Apollo the Child

When Khaleefa Hamdan was two years old, his family decided that it was time to pack up their bags once more and begin a new life in Ottawa. Before calling Ottawa home, his family had emigrated to Montreal from Kuwait in 1989.

In 1988, the year that Khaleefa was born, his family was forced to leave Kuwait after his father was exiled for criticizing the country’s government. Khaleefa recalled how his father would sit him down and tell him stories of their family’s experiences in exile.

“They were jailed in Syria, they were beaten in Turkey. I believe my older brother spent his first birthday in a Syrian prison,” said Khaleefa.

His father would also share stories of his past life in Kuwait as a writer and a poet.

“He was jailed in Kuwait when he was exiled. He was beaten. They took turns urinating on his notebook. They read his poetry mockingly and then they set it on fire right in front of him. For him, it was artistically traumatizing,” said Khaleefa.

These stories would have a lasting impact on Khaleefa, for it instilled an interest in poetry and storytelling. When he was 15 years old, he discovered the spoken word artist “Black Ice,” who he said changed the way he saw spoken word and hip hop.

“I googled Black Ice and then I realized he was a spoken word artist, and he was featured multiple times on Def Poetry Jam. That led me to Def Poetry Jam and I absolutely fell in love with it. To me, spoken word artists were the coolest thing. That’s what I wanted to be. So I became it,” Hamdan said.

In grade 10, Hamdan would write his first poem for his crush on Valentine’s Day, who ended up throwing it out right in front of him.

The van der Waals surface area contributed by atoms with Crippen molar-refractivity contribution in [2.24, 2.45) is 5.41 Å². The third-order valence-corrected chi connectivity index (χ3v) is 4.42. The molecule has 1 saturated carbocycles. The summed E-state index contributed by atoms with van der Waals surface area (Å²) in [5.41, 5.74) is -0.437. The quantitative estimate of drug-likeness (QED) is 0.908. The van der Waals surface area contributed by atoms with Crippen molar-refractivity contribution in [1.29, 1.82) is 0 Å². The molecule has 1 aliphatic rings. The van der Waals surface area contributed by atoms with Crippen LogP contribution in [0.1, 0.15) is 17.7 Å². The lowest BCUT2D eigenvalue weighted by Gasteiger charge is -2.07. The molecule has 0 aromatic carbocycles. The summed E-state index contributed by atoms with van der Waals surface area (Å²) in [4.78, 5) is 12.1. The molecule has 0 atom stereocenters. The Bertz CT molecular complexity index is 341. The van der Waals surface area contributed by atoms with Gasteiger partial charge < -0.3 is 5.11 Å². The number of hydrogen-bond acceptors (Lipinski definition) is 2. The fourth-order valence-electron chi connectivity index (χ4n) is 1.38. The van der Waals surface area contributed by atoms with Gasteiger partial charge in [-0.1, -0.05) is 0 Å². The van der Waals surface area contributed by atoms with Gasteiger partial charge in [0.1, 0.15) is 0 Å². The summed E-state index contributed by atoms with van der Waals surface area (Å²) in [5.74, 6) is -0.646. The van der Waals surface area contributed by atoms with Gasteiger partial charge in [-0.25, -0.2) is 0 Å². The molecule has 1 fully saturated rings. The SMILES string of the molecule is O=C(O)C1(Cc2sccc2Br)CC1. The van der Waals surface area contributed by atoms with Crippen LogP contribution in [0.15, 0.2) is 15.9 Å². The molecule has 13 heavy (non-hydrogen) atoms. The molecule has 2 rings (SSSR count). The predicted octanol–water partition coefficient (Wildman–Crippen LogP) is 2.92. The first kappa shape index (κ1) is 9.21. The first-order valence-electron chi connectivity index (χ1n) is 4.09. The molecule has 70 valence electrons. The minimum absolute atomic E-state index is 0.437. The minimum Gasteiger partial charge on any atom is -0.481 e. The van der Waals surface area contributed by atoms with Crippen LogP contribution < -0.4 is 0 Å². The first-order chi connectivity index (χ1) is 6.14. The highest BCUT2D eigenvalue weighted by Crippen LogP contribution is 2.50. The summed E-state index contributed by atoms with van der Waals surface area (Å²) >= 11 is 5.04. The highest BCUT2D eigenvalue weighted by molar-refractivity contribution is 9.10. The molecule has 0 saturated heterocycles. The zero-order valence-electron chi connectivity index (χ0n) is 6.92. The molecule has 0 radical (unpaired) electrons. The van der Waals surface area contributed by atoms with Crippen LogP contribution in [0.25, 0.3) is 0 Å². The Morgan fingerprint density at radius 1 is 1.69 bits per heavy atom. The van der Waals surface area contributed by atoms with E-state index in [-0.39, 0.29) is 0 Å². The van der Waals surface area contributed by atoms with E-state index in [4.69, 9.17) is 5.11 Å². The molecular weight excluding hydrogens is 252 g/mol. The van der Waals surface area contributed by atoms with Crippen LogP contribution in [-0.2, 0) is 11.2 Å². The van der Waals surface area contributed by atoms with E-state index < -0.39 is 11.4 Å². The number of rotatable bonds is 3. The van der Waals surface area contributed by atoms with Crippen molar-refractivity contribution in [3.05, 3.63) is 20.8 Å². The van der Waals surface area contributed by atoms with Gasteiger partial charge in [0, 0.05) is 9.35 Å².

Later that year, Hamdan’s older brother Kareem introduced him to Curtis “Masai” Nyarko, and the two would eventually form the rap duo “Poetic Elements”. It was here were Khaleefa became “Apollo the Child”.

“If it wasn’t for Masai, I wouldn’t have achieved anything that I have now. If he had not taken me under his wing, I wouldn’t have learned how to write or properly bar and learn how to structure a song. That would not have led to spoken word and would have led to nothing,” said Khaleefa.

Growing up, he described himself as someone who was always very shy. It was performing, combined with the encouragement from others, that Khaleefa said allowed him to develop a much more outspoken personality.

“He was one of those introverts,” said his older brother Kareem, aka “Livin Large”.

“When he first performed at the school talent show, I remember thinking that he’s got balls doing this. In front of the whole school? I wouldn’t do it,” said Kareem. “That’s insane. That’s a side of him that I didn’t think I would see.”

By 2012, Khaleefa had already made a name for himself in Ottawa’s spoken word scene. His talents led him to Saskatoon where he was part of a spoken word team that represented Ottawa in the Canadian Festival of Spoken Word, his first of many national competitions.

He had his style down by 2013, describing it as a blend of traditional spoken word elements with hip hop elements.

Performing spoken word became part of his weekly routine. When he wasn’t busy performing, Khaleefa was jotting down lines for future poems or songs.

“I made my father happy and proud when he found out what I was doing,” he said.

In 2014, Khaleefa became the co-director of the Urban Legends Poetry Collective, a slam and spoken word organization in Ottawa that gives local poets a platform to perform. He recently launched a creative writing program called “Youth Speak”, which gives students the opportunity to develop their writing and performing skills.

“When I first started writing, it was because I wanted to be dope. But obviously perspectives change. Goals change,” said Khaleefa.

“I want to help grow the community. I’ve done a lot of good work.”

Having been the longest running director for Urban Legends, Khaleefa said that he wants to continue to offer a platform for emerging artists to grow.

“I’m glad that he’s doing stuff like this. He’s opening doors for other people,” said his brother Kareem.

“He’s giving them the motivation and he’s giving them the stuff they need to achieve whatever it is that they want. At the same time, he’s basically giving them avenues that he didn’t have.”